You feel deeply rooted in the driving experience you’re about to have when you slide on board the new Vantage.
You felt as though you were perched on top of the last Vantage at the wheel but you nestle low and snug in the new one, with a steering wheel homing in towards your chest and a high shoulder line surrounding you.
Visibility takes a hit as a result. The Vantage’s scuttle can seem high, and its glasshouse slim and slightly obstructive compared with some rivals. The driving environment is a rich, luxurious and enticing one, though.
It’s also an interior that more discreetly integrates what switchgear and cabin architecture is sourced from the Daimler parts supply network than the DB11 manages, not least because it contains so much switchgear that we haven’t seen anywhere before.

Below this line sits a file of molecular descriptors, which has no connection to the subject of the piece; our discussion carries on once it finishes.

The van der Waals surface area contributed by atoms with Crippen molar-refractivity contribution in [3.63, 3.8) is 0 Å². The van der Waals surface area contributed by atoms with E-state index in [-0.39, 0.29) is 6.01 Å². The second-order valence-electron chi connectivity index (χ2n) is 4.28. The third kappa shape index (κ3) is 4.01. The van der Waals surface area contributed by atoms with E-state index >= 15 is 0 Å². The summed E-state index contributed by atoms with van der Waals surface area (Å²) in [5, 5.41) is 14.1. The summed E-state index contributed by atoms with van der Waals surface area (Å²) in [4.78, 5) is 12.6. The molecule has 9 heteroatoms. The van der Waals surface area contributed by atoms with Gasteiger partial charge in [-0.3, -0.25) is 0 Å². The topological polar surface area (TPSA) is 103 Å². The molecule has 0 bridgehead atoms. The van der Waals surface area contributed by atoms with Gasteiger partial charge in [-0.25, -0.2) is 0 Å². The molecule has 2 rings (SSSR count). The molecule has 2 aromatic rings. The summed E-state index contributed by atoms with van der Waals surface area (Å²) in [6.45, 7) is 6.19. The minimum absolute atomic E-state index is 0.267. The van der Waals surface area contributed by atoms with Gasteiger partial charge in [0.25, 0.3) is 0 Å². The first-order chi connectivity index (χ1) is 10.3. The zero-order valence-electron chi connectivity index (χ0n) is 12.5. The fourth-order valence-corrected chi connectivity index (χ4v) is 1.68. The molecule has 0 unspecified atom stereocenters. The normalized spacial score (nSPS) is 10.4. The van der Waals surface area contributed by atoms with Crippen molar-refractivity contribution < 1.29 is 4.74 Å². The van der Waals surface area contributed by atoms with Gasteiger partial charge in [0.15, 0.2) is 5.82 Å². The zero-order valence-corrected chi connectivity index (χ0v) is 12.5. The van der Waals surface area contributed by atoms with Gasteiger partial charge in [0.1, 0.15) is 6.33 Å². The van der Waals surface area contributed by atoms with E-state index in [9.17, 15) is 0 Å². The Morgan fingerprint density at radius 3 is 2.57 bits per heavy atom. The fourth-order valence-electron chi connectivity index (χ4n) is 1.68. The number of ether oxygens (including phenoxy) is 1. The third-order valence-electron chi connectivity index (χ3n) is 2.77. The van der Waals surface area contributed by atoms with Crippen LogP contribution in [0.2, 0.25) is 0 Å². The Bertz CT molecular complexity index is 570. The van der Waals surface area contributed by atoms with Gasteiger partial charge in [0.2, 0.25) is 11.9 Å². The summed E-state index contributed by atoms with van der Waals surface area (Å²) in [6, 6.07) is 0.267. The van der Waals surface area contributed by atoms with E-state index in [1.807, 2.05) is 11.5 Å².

Whereas the DB11’s heating and ventilation systems are controlled on a sleek touch-sensitive black panel on the car’s centre stack, the Vantage has an array of physical knobs and buttons presented in close proximity to the glass ‘engine start’ and transmission control buttons, the latter being set in an arrowhead shape at a more accessible level on the centre console than is the Aston-typical shoulder-level location.